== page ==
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What can we gain from looking at the outliers?: An investigation into long and short-term ovarian cancer survivors
Researchers investigate the clinical, molecular and microenvironment factors that contribute to extreme therapy response and resistance in ovarian cancer patients
Kayla Marsh, a Research Technician, wiorks at a bench in the OICR-PM Translational Genomics Laboratory.

Researchers investigate the clinical, molecular and microenvironment factors that contribute to extreme therapy response and resistance in ovarian cancer patients

Some patients with high-grade serous ovarian cancer (HGSOC) respond exceptionally well to therapy, while others experience rapid disease relapse. The mechanisms behind these disparate outcomes are poorly understood, but a group of researchers based at the Princess Margaret Cancer Centre (PM) supported by OICR’s Ovarian Cancer Translational Research Initiative (TRI) are working to change that.

The team has recently investigated the differences between HGSOC tumour samples from exceptionally long-term survivors – those who have survived for over 10 years after treatment – and tumour samples from exceptionally short-term survivors – those whose succumb to the disease in less than two years after therapy.

Their study, which was published recently in Genome Medicine, found a clinical, molecular and microenvironment factors that together may explain the extreme cases of survival. Here, the lead researchers describe what these findings mean and how they’re going to translate this new knowledge back to the clinic.

Of all the molecular differences that you observed between long-term and short-term survivors, what intrigued you the most?
Cindy Yang, PhD Candidate at the Princess Margaret Cancer Centre
I am most interested in a specific gene fusion between the ESR1 gene and its neighbour CCDC170 that we only found in patients with extremely short survival. This fusion may drive a mechanism that makes some ovarian cancers exceptionally resistant to treatment. This means we can potentially target this mechanism to improve therapies and extend the lives of patients. We were the first group to report this gene fusion in HGSOC patients, and part of that is because we were looking where others weren’t – at the exceptional cases of long-term and short-term survival.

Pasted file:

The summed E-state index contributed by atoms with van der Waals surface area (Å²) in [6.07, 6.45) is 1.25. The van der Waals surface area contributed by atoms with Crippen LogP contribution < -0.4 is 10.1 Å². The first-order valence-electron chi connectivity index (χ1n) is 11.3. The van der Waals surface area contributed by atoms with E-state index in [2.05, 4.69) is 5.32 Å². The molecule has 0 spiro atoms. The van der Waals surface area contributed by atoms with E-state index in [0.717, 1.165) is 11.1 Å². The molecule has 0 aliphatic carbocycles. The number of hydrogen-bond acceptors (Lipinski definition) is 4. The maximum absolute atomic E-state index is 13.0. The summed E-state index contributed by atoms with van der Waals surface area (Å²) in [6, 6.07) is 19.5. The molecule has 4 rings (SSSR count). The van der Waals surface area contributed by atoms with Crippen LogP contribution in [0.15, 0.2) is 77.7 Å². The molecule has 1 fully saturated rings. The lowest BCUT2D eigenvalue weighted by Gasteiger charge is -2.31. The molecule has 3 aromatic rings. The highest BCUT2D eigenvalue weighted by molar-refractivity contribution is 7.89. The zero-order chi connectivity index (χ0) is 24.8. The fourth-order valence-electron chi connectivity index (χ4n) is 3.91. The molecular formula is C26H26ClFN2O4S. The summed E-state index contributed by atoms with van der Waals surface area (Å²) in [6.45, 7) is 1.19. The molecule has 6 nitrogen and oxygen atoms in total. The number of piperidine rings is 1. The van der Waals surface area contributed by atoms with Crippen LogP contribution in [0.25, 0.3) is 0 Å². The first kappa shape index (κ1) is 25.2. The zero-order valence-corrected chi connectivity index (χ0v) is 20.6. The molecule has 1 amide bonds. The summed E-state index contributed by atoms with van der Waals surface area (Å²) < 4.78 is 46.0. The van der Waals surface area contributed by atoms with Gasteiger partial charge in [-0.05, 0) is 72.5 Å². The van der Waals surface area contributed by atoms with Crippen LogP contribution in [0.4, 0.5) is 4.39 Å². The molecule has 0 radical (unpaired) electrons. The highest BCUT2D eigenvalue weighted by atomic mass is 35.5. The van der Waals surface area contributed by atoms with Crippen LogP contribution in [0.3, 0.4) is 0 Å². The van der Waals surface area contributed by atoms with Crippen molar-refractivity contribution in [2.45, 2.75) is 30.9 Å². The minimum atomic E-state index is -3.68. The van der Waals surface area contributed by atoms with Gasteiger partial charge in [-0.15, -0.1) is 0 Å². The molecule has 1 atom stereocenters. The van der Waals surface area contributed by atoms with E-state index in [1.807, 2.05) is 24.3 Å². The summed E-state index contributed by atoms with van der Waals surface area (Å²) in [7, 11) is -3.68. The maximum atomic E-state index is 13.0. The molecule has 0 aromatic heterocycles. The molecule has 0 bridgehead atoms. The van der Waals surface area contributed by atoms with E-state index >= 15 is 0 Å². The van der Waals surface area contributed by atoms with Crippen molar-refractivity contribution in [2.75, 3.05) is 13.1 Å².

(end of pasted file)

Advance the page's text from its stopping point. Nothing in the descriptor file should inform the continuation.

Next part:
Your study highlights the heterogeneity of HGSOC. How can this information be useful in the clinic?
Dr. Stephanie Lheureux, Clinical Investigator and Medical Oncologist at the Princess Margaret Cancer Centre
We began our study knowing that HGSOC tumours were complex because we see this in our patients every day. HGSOC tumours have high cellular heterogeneity and genomic instability, which contributes to tumour evolution with development of treatment resistance and has led to a five-year survival rate of less than 50 per cent. Our study helps delineate some of this complexity around HGSOC, and helps us direct our research efforts moving forward. Through this body of work, we suggest that treatment decisions and patient care should be informed by a multidisciplinary approach that integrates the molecular and microenvironmental factors we’ve identified.

How was your approach unique and what were the advantages of this approach?
Dr. Trevor Pugh, Scientist at the Princess Margaret Cancer Centre, Director of the PM-OICR Translational Genomics Laboratory
Fundamental discoveries in genetics have long been made by looking at the “tails” of data distributions: unusual families, genetic outliers, and, in our case, exceptionally long-term and exceptionally short-term survivors. By increasing the contrast of our analysis, we could better identify markers of HGSOC aggressiveness. We also used long-term clinical data that spanned more than 20 years, an incredible resource enabled by the Princess Margaret Cancer Registry, which is something that other studies have not had access to. Lastly, our study brought together a great research team across multiple disciplines which allowed us to look at this question of exceptional response more comprehensively.

How are you working to translate these findings back to patients?
Dr. Amit Oza, Head of the Division of Medical Oncology and Hematology and Medical Director of the Cancer Clinical Research Unit at the Princess Margaret Cancer Centre, Co-leader of OICR’s Ovarian Cancer TRI
We’ve uncovered new mechanisms involved with HGSOC treatment resistance and we plan to further investigate these mechanisms to validate markers of therapeutic resistance and identify vulnerabilities that we can potentially target. For example, we’re looking at dynamic genomic changes of HGSOC in response to treatment through BioDIVA, a key trial of the Ovarian Cancer TRI. Our research group and collaborators are well-positioned to make progress in this field, and with the support of OICR, we hope to better understand this genomic instability to more accurately predict treatment response and tailor treatment decisions more effectively for each patient with ovarian cancer.